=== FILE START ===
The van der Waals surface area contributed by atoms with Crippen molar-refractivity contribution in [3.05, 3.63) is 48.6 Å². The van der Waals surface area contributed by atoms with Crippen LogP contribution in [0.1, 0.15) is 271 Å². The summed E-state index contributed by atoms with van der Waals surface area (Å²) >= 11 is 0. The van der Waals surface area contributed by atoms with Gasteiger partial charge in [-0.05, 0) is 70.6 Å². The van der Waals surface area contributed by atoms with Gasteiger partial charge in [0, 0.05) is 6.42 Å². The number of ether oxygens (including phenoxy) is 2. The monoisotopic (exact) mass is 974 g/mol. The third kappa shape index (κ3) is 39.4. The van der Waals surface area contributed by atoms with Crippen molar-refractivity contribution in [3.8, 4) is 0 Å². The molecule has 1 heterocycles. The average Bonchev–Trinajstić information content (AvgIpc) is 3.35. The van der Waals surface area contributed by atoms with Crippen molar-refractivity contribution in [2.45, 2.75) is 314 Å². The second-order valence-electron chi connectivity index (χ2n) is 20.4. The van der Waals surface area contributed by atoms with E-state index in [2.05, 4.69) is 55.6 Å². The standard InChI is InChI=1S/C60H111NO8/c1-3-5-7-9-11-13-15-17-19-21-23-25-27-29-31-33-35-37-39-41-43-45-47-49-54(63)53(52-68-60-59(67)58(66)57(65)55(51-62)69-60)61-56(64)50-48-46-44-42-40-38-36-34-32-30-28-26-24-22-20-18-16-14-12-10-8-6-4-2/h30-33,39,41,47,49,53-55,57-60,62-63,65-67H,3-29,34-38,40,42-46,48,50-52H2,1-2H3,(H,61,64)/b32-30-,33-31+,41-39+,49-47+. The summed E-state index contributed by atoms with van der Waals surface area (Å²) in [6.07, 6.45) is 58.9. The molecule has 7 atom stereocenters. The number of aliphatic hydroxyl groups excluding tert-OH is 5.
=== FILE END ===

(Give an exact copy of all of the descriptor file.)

The van der Waals surface area contributed by atoms with Crippen molar-refractivity contribution in [3.05, 3.63) is 48.6 Å². The van der Waals surface area contributed by atoms with Crippen LogP contribution in [0.1, 0.15) is 271 Å². The summed E-state index contributed by atoms with van der Waals surface area (Å²) >= 11 is 0. The van der Waals surface area contributed by atoms with Gasteiger partial charge in [-0.05, 0) is 70.6 Å². The van der Waals surface area contributed by atoms with Gasteiger partial charge in [0, 0.05) is 6.42 Å². The number of ether oxygens (including phenoxy) is 2. The monoisotopic (exact) mass is 974 g/mol. The third kappa shape index (κ3) is 39.4. The van der Waals surface area contributed by atoms with Crippen molar-refractivity contribution in [3.8, 4) is 0 Å². The molecule has 1 heterocycles. The average Bonchev–Trinajstić information content (AvgIpc) is 3.35. The van der Waals surface area contributed by atoms with Crippen molar-refractivity contribution in [2.45, 2.75) is 314 Å². The second-order valence-electron chi connectivity index (χ2n) is 20.4. The van der Waals surface area contributed by atoms with E-state index in [2.05, 4.69) is 55.6 Å². The standard InChI is InChI=1S/C60H111NO8/c1-3-5-7-9-11-13-15-17-19-21-23-25-27-29-31-33-35-37-39-41-43-45-47-49-54(63)53(52-68-60-59(67)58(66)57(65)55(51-62)69-60)61-56(64)50-48-46-44-42-40-38-36-34-32-30-28-26-24-22-20-18-16-14-12-10-8-6-4-2/h30-33,39,41,47,49,53-55,57-60,62-63,65-67H,3-29,34-38,40,42-46,48,50-52H2,1-2H3,(H,61,64)/b32-30-,33-31+,41-39+,49-47+. The summed E-state index contributed by atoms with van der Waals surface area (Å²) in [6.07, 6.45) is 58.9. The molecule has 7 atom stereocenters. The number of aliphatic hydroxyl groups excluding tert-OH is 5.